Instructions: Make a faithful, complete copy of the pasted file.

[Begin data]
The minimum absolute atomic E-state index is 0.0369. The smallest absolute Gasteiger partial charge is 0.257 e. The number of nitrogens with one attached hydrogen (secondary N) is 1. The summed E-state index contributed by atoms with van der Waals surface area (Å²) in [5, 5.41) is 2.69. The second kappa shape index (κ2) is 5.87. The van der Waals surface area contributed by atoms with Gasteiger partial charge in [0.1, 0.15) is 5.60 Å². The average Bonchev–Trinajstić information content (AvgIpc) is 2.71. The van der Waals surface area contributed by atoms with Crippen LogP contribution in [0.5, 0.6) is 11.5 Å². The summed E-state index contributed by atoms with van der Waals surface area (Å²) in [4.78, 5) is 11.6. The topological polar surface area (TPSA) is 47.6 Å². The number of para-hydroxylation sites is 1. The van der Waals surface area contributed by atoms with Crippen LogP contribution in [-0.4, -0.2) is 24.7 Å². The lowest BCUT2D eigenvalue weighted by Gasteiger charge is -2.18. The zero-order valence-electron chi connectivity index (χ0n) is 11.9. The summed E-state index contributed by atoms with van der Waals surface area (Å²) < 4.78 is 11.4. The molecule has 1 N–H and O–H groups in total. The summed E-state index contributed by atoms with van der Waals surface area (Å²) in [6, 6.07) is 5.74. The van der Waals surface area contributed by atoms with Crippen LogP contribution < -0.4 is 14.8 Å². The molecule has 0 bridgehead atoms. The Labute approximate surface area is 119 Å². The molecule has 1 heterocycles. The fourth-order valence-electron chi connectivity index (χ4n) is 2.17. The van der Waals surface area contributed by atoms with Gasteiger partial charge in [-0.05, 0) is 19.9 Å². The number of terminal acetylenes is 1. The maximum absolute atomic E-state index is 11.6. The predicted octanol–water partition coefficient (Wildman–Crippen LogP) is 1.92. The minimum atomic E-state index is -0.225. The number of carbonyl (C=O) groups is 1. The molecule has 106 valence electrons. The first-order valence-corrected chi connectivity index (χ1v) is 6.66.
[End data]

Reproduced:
The minimum absolute atomic E-state index is 0.0369. The smallest absolute Gasteiger partial charge is 0.257 e. The number of nitrogens with one attached hydrogen (secondary N) is 1. The summed E-state index contributed by atoms with van der Waals surface area (Å²) in [5, 5.41) is 2.69. The second kappa shape index (κ2) is 5.87. The van der Waals surface area contributed by atoms with Gasteiger partial charge in [0.1, 0.15) is 5.60 Å². The average Bonchev–Trinajstić information content (AvgIpc) is 2.71. The van der Waals surface area contributed by atoms with Crippen LogP contribution in [0.5, 0.6) is 11.5 Å². The summed E-state index contributed by atoms with van der Waals surface area (Å²) in [4.78, 5) is 11.6. The topological polar surface area (TPSA) is 47.6 Å². The number of para-hydroxylation sites is 1. The van der Waals surface area contributed by atoms with Crippen LogP contribution in [-0.4, -0.2) is 24.7 Å². The lowest BCUT2D eigenvalue weighted by Gasteiger charge is -2.18. The zero-order valence-electron chi connectivity index (χ0n) is 11.9. The summed E-state index contributed by atoms with van der Waals surface area (Å²) < 4.78 is 11.4. The molecule has 1 N–H and O–H groups in total. The summed E-state index contributed by atoms with van der Waals surface area (Å²) in [6, 6.07) is 5.74. The van der Waals surface area contributed by atoms with Crippen LogP contribution < -0.4 is 14.8 Å². The molecule has 0 bridgehead atoms. The Labute approximate surface area is 119 Å². The molecule has 1 heterocycles. The fourth-order valence-electron chi connectivity index (χ4n) is 2.17. The van der Waals surface area contributed by atoms with Gasteiger partial charge in [-0.05, 0) is 19.9 Å². The number of terminal acetylenes is 1. The maximum absolute atomic E-state index is 11.6. The predicted octanol–water partition coefficient (Wildman–Crippen LogP) is 1.92. The minimum atomic E-state index is -0.225. The number of carbonyl (C=O) groups is 1. The molecule has 106 valence electrons. The first-order valence-corrected chi connectivity index (χ1v) is 6.66.